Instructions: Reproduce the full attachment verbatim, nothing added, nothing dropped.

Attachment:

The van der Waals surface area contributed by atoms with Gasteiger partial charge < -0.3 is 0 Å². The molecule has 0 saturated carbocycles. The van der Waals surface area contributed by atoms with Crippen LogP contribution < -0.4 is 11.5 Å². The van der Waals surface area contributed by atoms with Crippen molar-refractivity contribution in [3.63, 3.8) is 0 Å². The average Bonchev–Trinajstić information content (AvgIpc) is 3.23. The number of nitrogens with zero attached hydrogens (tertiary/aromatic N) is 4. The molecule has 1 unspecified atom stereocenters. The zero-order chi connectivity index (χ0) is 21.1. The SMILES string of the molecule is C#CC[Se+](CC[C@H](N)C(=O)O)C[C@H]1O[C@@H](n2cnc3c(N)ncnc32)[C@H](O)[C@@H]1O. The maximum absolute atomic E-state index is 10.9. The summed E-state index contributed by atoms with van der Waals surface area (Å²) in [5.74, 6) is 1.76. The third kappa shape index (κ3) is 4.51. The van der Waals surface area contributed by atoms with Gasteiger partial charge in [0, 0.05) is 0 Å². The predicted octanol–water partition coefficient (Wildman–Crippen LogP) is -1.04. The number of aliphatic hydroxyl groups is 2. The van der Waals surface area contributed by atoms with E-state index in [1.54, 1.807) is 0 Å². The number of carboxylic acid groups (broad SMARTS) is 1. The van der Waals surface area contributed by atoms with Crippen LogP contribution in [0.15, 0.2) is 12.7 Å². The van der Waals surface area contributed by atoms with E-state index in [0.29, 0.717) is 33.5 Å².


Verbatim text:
The van der Waals surface area contributed by atoms with Gasteiger partial charge < -0.3 is 0 Å². The molecule has 0 saturated carbocycles. The van der Waals surface area contributed by atoms with Crippen LogP contribution < -0.4 is 11.5 Å². The van der Waals surface area contributed by atoms with Crippen molar-refractivity contribution in [3.63, 3.8) is 0 Å². The average Bonchev–Trinajstić information content (AvgIpc) is 3.23. The number of nitrogens with zero attached hydrogens (tertiary/aromatic N) is 4. The molecule has 1 unspecified atom stereocenters. The zero-order chi connectivity index (χ0) is 21.1. The SMILES string of the molecule is C#CC[Se+](CC[C@H](N)C(=O)O)C[C@H]1O[C@@H](n2cnc3c(N)ncnc32)[C@H](O)[C@@H]1O. The maximum absolute atomic E-state index is 10.9. The summed E-state index contributed by atoms with van der Waals surface area (Å²) in [5.74, 6) is 1.76. The third kappa shape index (κ3) is 4.51. The van der Waals surface area contributed by atoms with Gasteiger partial charge in [0, 0.05) is 0 Å². The predicted octanol–water partition coefficient (Wildman–Crippen LogP) is -1.04. The number of aliphatic hydroxyl groups is 2. The van der Waals surface area contributed by atoms with E-state index in [1.54, 1.807) is 0 Å². The number of carboxylic acid groups (broad SMARTS) is 1. The van der Waals surface area contributed by atoms with Crippen LogP contribution in [0.15, 0.2) is 12.7 Å². The van der Waals surface area contributed by atoms with E-state index in [0.29, 0.717) is 33.5 Å².